These days air pollution in cities is a big problem, and as a result, buildings that help alleviate that problem are all the rage.
In recent years though, designers have started to move beyond simply reducing a building's emissions and started to work with techniques that actually remove pollutants from the air, through systems such as Nemesi's "photocatalytic" facade for the Italy Pavilion at the 2015 Milan Expo which captures and reacts with pollution in the presence of light.
However, in most cases these new technologies have been chemical, only affecting the air that physically comes into contact with them. What if buildings could take a more active role in pulling in pollutants from the sky? What if they could work a little more like a vacuum cleaner? This was exactly the inspiration behind the Breathe Brick developed by Carmen Trudell, an assistant professor at Cal Poly San Luis Obispo's school of architecture and founder of Both Landscape and Architecture.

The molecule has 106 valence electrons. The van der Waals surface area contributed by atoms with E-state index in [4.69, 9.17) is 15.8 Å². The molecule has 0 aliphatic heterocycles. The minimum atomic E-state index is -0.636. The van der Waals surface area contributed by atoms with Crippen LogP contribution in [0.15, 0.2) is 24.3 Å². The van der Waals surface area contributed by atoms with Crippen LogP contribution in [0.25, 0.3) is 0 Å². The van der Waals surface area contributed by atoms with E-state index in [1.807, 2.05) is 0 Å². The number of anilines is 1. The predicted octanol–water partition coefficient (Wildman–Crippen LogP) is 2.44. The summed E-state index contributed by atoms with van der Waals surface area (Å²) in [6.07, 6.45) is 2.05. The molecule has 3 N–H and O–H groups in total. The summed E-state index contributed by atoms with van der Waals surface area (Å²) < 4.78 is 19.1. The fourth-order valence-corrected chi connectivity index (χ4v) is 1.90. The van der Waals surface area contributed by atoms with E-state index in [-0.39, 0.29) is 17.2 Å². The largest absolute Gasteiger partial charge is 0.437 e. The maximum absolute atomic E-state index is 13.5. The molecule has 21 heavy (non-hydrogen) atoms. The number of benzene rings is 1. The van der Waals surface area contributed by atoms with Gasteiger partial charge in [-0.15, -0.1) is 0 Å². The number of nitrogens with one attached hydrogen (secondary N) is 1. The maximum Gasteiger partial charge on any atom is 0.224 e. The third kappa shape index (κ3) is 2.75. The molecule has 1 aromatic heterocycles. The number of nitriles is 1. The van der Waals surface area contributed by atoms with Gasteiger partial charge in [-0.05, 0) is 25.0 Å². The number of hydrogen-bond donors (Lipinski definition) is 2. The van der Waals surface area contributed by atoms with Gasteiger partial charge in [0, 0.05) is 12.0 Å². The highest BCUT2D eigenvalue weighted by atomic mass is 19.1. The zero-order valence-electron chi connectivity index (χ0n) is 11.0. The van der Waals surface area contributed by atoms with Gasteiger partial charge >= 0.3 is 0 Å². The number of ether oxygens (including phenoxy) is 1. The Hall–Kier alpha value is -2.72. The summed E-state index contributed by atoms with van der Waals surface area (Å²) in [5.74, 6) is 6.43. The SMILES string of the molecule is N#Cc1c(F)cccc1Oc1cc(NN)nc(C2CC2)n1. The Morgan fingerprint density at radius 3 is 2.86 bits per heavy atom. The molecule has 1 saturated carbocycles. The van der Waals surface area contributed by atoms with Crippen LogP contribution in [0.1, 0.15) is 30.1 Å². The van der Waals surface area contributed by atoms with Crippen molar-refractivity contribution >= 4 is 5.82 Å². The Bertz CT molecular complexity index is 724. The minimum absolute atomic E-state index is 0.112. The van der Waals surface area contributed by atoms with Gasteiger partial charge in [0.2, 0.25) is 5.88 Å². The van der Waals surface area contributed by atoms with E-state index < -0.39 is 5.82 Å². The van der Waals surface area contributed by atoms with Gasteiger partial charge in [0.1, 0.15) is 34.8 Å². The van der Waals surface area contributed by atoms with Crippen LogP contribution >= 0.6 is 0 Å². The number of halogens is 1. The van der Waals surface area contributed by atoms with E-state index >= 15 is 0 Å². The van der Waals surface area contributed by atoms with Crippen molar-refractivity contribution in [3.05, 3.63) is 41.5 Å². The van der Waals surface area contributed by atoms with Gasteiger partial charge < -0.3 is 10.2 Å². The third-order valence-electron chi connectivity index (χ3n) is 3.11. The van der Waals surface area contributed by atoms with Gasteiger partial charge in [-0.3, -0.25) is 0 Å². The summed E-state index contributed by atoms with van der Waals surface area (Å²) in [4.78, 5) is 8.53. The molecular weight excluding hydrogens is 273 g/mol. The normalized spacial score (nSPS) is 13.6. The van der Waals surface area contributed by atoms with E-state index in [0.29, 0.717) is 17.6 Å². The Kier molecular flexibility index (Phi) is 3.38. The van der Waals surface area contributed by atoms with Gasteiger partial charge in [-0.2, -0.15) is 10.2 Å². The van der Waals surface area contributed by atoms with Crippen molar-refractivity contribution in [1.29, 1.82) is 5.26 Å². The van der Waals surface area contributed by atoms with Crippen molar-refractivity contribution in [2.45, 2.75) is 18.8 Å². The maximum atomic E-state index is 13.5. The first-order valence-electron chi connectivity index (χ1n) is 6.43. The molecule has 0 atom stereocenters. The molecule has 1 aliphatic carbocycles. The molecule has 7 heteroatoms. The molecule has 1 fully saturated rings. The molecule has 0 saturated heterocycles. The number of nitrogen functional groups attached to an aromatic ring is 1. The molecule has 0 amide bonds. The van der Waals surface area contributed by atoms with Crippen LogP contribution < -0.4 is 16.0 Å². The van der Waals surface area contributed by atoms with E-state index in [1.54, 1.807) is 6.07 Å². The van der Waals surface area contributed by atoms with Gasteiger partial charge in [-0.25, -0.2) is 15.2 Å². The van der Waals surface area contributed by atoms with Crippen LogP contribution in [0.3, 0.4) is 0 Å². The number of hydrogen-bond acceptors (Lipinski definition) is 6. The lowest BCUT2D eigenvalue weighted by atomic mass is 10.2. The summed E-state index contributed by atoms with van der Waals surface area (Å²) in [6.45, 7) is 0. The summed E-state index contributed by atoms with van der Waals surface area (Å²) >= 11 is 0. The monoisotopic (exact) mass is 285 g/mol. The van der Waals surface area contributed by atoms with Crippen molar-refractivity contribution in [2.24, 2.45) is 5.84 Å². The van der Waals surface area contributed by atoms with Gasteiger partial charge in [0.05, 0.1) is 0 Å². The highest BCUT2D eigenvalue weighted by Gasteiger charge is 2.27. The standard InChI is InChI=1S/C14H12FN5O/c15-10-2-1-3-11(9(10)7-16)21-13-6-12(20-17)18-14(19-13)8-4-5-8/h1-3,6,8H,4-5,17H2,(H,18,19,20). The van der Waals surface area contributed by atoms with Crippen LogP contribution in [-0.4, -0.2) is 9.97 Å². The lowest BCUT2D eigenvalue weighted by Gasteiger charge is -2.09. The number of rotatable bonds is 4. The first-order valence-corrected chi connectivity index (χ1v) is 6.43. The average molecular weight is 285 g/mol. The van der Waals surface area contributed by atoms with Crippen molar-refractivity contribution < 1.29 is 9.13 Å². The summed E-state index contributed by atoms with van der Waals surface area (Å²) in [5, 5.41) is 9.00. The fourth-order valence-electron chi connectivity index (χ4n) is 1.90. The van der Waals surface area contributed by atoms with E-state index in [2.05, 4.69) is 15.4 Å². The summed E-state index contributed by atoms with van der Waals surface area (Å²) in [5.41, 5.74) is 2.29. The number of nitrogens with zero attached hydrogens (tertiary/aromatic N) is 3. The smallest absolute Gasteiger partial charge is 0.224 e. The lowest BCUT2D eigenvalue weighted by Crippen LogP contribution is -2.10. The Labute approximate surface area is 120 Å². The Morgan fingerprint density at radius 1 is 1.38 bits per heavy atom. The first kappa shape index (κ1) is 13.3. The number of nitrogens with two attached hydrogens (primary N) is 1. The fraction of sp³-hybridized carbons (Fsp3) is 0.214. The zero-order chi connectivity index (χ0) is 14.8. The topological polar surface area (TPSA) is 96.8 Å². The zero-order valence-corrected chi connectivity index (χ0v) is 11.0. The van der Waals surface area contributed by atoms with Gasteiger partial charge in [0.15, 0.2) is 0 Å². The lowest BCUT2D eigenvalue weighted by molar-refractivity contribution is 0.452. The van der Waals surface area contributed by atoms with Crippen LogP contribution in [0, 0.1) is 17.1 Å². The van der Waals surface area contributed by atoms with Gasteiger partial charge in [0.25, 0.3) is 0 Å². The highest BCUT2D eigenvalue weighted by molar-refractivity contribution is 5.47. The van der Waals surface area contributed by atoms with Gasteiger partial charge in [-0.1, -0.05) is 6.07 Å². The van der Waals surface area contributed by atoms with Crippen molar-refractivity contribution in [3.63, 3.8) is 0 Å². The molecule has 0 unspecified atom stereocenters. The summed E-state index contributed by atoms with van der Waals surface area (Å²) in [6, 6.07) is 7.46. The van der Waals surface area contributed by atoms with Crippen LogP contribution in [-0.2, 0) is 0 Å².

The Breathe Brick is designed to form a part of a building's regular ventilation system, with a double-layered facade of the specialist bricks on the outside, complemented by a standard internal layer providing insulation. At the center of the Breathe Brick's function is cyclone filtration, an idea borrowed from modern vacuum cleaners, which separates out the heavy pollutant particles from the air and drops them into a removable hopper at the base of the wall.
The system is composed of two key parts: concrete bricks, and a recycled plastic coupler, which both helps to align bricks and creates a route from the outside into the brick's hollow center. The concrete bricks themselves feature a faceted surface which helps to direct airflow into the system, and a separate cavity for inserting steel structure.
The Breathe Brick can function with both mechanical and passive ventilation systems, as the brick simply delivers filtered air into the wall plenum; this air can then be delivered to the building interior through mechanical equipment or through trickle vents driven by passive systems such as stack ventilation.
In windtunnel tests, the system was found to filter 30% of fine particles (such as airborne pollutants) and 100% of coarse particles such as dust. As the entire system is relatively inexpensive, the Trudell posits the Breathe Brick as a way to lower pollution levels in developing countries, where rapid expansion of industry and less stringent environmental regulations often cause problems.